Danger of Procrastination

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Status: Finished  |  Genre: Humor  |  House: Booksie Classic
To remind us about important of doing things at the right time

Submitted: April 26, 2008

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Submitted: April 26, 2008

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Danger of procrastination and conquering it

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Procrastination! We all do it – put something off which actually we could do straightaway. We put it off to try and increase our pleasure, but often end up giving ourselves stress and guilt instead.

Why do we do it? The most insidious reasons are:

1. We are anxious about the task and spend time worrying about it rather than just making a start.

2. We are afraid of failure – ‘Everyone will know I’m not up to this.’ Or conversely we may fear success – ‘Will my colleagues still like me if I do really well in this?’

3. Perfectionism or unrealistically high standards. We might think we have to read everything we can find on a subject before starting an essay. We might expect the first draft of a report to read like a classic piece of literature.

4. Negative beliefs about our abilities – ‘I’m not clever enough to do this. I’ve never been good at this sort of thing.’

We’ll have a look at some simple ways to tackle the more deep-seated reasons for procrastination next time.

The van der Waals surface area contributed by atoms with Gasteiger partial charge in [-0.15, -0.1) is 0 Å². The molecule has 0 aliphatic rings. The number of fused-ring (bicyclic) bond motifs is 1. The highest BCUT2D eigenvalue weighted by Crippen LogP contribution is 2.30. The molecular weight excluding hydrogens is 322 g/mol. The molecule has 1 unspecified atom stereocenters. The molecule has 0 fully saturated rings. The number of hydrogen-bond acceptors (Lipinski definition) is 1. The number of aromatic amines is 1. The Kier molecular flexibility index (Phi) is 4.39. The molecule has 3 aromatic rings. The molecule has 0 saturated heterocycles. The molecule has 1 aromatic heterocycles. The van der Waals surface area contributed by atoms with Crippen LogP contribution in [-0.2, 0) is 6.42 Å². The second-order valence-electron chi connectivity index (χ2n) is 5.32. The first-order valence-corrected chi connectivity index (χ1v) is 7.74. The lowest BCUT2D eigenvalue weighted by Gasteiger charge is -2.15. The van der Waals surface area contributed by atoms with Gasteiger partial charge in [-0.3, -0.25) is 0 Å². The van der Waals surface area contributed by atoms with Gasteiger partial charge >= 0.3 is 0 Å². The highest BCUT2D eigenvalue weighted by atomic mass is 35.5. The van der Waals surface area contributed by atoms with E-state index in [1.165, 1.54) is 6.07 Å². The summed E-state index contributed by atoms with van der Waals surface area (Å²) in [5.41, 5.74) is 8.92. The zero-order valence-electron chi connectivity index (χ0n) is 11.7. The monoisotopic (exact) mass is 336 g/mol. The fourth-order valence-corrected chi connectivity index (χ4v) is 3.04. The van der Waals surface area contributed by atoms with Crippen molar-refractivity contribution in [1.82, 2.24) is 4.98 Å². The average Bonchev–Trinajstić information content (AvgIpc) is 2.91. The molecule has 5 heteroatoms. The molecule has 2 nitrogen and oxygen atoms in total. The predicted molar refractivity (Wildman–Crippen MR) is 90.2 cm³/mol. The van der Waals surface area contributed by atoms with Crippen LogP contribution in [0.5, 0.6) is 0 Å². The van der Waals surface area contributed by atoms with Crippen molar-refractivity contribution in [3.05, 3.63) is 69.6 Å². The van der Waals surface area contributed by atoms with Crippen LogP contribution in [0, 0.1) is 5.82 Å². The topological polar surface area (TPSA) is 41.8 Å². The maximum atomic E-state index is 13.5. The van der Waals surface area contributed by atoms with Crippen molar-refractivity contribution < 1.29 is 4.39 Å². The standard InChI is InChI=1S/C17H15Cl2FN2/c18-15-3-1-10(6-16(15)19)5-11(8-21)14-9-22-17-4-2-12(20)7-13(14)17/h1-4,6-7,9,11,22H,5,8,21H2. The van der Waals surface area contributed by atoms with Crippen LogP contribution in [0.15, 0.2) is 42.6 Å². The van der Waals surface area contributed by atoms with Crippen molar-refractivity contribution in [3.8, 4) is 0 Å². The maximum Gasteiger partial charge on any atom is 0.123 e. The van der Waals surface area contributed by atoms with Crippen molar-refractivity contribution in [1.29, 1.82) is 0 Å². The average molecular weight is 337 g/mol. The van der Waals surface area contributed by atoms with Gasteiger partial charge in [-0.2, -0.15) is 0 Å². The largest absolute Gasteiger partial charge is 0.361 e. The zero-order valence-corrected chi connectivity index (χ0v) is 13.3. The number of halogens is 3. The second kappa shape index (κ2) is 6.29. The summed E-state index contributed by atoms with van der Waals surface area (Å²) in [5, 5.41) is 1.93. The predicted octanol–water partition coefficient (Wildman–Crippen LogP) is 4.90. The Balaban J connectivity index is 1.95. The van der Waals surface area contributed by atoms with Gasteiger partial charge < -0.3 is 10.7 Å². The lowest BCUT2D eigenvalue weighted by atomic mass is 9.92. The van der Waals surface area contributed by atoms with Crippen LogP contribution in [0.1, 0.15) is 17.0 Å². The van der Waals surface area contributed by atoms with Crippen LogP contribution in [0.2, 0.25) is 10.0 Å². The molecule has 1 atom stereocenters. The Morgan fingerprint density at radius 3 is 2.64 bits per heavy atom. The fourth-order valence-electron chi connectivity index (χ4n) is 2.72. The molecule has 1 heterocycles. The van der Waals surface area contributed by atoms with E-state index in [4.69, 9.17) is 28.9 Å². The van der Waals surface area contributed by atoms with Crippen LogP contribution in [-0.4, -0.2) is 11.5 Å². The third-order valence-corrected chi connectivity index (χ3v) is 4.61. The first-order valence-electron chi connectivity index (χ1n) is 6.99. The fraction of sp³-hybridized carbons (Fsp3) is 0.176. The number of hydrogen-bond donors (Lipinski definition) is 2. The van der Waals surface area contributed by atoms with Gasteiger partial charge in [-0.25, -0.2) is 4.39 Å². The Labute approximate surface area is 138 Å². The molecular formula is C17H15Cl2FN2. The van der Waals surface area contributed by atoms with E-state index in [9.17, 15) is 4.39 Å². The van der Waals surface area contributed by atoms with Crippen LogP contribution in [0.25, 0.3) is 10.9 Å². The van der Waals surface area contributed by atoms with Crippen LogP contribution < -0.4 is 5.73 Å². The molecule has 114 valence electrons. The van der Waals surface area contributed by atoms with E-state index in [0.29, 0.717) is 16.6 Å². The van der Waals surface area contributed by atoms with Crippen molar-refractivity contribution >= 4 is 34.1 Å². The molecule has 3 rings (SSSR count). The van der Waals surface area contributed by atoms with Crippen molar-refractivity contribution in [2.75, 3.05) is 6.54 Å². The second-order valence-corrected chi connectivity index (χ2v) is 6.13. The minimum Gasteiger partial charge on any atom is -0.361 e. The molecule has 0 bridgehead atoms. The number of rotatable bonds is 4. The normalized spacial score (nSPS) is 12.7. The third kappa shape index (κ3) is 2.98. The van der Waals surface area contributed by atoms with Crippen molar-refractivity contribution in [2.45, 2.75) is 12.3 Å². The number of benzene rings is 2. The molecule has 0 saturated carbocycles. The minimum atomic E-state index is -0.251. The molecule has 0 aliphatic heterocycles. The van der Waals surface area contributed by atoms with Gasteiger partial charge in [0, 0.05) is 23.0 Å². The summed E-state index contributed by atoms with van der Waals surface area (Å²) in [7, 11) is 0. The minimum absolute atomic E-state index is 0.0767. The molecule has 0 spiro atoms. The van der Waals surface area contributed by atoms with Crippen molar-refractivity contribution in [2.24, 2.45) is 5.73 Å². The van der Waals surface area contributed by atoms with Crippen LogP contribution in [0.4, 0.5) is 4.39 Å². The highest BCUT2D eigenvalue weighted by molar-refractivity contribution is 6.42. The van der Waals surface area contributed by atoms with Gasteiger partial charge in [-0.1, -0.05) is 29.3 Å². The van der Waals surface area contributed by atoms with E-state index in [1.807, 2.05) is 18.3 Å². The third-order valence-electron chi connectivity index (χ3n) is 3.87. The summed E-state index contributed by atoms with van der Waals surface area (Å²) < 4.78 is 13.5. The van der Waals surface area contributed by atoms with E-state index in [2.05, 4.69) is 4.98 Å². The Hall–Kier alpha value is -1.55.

There are many other reasons for putting things off, such as finding the job boring, feeling overwhelmed, not understanding what is required or trying to avoid tasks you don’t enjoy. Reasons like these seem to me less difficult to cope with, once acknowledged, as there are simple practical steps you can take to rectify the situation – get somebody else to do it, for example!

Conquering procrastination :

The most prevalent reasons for procrastination are unpleasantness and complexity task; we can try the following to beat this:

  • Do the toughest job first, get them out of the way early .
  • Analysis the task. Why do you dread it? Confront the distasteful part.
  • Tackle the task in bits and pieces. Cut it down into segments
  • Promise others that you will complete the task by a specific time.
  • Consider the costy of delaying and the benefit of acting now

Furthermore to get beyond the fear of complexity we can try the following ideas:

  • Break the task down into small steps
  • Focus on one step at a time
  • Break the steps down further into several “mini-jobs”